Sine of a googol

How do you evaluate the sine of a large number in floating point arithmetic? What does the result even mean?

Sine of a trillion

Let’s start by finding the sine of a trillion (1012) using floating point arithmetic. There are a couple ways to think about this. The floating point number t = 1.0e12 can only be represented to 15 or 16 significant decimal figures (to be precise, 53 bits [1]), and so you could think of it as a representative of the interval of numbers that all have the same floating point representation. Any result that is the sine of a number in that interval should be considered correct.

Another way to look at this is to say that t can be represented exactly—its binary representation requires 42 bits and we have 53 bits of significand precision available—and so we expect sin(t) to return the sine of exactly one trillion, correct to full precision.

It turns out that IEEE arithmetic does the latter, computing sin(1e12) correctly to 16 digits.

Here’s the result in Python

    >>> sin(1.0e12)

and verified by Mathematica by computing the value to 20 decimal places

    In:= N[Sin[10^12], 20]
    Out= -0.61123870237688949819

Range reduction

Note that the result above is not what you’d get if you were first to take the remainder when dividing by 2π and then taking the sine.

    >>> sin(1.0e12 % (2*pi))

This makes sense. The result of dividing a trillion by the floating point representation of 2π, 159154943091.89536, is correct to full floating point precision. But most of that precision is in the integer part. The fractional part is only has five digits of precision, and so we should expect the result above to be correct to at most five digits. In fact it’s accurate to four digits.

When your processor computes sin(1e12) it does not naively take the remainder by 2π and then compute the sine. If it did, you’d get four significant figures rather than 16.

We started out by saying that there were two ways of looking at the problem, and according to the first one, returning only four significant figures would be quite reasonable. If we think of the value t as a measured quantity, measured to the precision of floating point arithmetic (though hardly anything can be measured that accurately), then four significant figures would be all we should expect. But the people who designed the sine function implementation on your processor did more than they might be expected to do, finding the sine of a trillion to full precision. They do this using a range reduction algorithm that retains far more precision than naively doing a division. (I worked on this problem a long time ago.)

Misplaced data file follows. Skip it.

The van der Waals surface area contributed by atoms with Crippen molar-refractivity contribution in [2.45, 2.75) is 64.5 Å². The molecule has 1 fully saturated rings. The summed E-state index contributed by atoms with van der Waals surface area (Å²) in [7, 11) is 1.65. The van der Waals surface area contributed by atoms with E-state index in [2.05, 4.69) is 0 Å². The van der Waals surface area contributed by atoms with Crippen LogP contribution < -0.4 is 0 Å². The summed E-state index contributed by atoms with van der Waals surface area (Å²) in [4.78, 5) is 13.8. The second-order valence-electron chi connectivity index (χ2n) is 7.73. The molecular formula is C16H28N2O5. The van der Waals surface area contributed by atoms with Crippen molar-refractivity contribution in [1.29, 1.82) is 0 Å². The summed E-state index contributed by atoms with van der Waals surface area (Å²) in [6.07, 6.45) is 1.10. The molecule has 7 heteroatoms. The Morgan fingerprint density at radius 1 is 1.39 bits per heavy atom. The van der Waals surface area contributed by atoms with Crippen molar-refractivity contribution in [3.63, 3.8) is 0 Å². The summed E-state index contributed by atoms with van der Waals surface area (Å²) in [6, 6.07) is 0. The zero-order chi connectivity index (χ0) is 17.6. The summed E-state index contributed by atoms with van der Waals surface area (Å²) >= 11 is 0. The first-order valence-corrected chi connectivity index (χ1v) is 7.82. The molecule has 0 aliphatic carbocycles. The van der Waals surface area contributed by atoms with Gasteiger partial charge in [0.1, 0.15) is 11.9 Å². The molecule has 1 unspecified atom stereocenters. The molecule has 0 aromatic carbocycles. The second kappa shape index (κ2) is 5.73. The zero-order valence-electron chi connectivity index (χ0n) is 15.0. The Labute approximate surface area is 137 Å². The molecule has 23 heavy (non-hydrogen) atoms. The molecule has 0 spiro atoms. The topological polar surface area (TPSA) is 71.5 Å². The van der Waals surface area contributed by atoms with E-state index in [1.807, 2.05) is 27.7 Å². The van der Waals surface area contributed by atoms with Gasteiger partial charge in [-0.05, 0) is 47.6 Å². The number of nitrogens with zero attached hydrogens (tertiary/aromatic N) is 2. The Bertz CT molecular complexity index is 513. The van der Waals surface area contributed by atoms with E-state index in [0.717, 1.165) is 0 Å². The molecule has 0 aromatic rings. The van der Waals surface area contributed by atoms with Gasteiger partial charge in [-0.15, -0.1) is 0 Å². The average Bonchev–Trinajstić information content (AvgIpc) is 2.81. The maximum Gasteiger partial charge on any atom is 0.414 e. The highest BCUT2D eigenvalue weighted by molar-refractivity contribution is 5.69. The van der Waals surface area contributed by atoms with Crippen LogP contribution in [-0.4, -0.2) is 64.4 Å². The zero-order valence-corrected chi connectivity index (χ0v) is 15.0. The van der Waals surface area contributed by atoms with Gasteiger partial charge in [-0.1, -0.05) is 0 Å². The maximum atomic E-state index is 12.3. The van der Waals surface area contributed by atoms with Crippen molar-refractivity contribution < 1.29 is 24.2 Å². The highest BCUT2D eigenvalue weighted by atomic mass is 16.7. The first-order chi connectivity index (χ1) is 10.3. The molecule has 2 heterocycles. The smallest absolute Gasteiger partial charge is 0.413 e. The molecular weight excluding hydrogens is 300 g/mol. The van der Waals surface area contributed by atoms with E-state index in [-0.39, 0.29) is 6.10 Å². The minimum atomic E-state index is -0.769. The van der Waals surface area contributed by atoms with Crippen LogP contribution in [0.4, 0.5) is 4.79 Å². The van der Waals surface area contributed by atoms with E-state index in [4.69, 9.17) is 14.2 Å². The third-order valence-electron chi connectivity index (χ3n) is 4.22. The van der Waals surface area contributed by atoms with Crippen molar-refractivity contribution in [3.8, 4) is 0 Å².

Sine of a googol?

What if we try to take the sine of a ridiculously large number like a googol (10100)? This won’t work because a googol cannot be represented exactly as a floating point number (i.e. as a IEEE 754 double). It’s not too big; floating point numbers can be as large as around 10308. The problem is that a number that big cannot be represented to full precision. But we can represent 2333 exactly, and a googol is between 2332 and 2333. And amazingly, Python’s sine function (or rather the sine function built into the AMD processor on my computer) returns the correct result to full precision.

    >>> sin(2**333)

How do we know this is right? I verified it in Mathematica:

    In:= Sin[2.0^333]
    Out= 0.9731320373846353

How do we know Mathematica is right? We can do naive range reduction using extended precision, say 200 decimal places.

    In:= p = N[Pi, 200]
    In:= theta = x - IntegerPart[x/ (2 p)] 2 p
    Out= 1.8031286178334699559384196689…

and verify that the sine of the range reduced value is correct.

    In:= Sin[theta]
    Out= 0.97313203738463526…

Interval arithmetic interpretation

Because floating point numbers have 53 bits of precision, all real numbers between 256 – 22 and 256 + 22 are represented as the floating point number 256. This is a range of width 8, wider than 2π, and so the sines of the numbers in this range cover the possible values of sine, i.e. [-1, 1]. So if you think of a floating point number as a sample from the set of all real numbers with the same binary representation, every possible value of sine is a valid return value for numbers bigger than 256. But if you think of a floating point number as representing itself exactly, then it makes sense to ask for the sine of numbers like 2333 and larger, up to the limits of floating point representation [2].

Related posts

[1] An IEEE 754 double has 52 significand bits, but these bits can represent 53 bits of precision because the first bit of the fractional part is always 1, and so it does not need to be represented. See more here.

[2] The largest exponent of an IEEE double is 1023, and the largest significand is 2 – 2-53 (i.e. all 1’s), so the largest possible value of a double is

(253 – 1)21024-53

and in fact the Python expression sin((2**53 - 1)*2**(1024-53)) returns the correct value to 16 significant figures.

Spherical trig, Research Triangle, and Mathematica

This post will look at the triangle behind North Carolina’s Research Triangle using Mathematica’s geographic functions.

Spherical triangles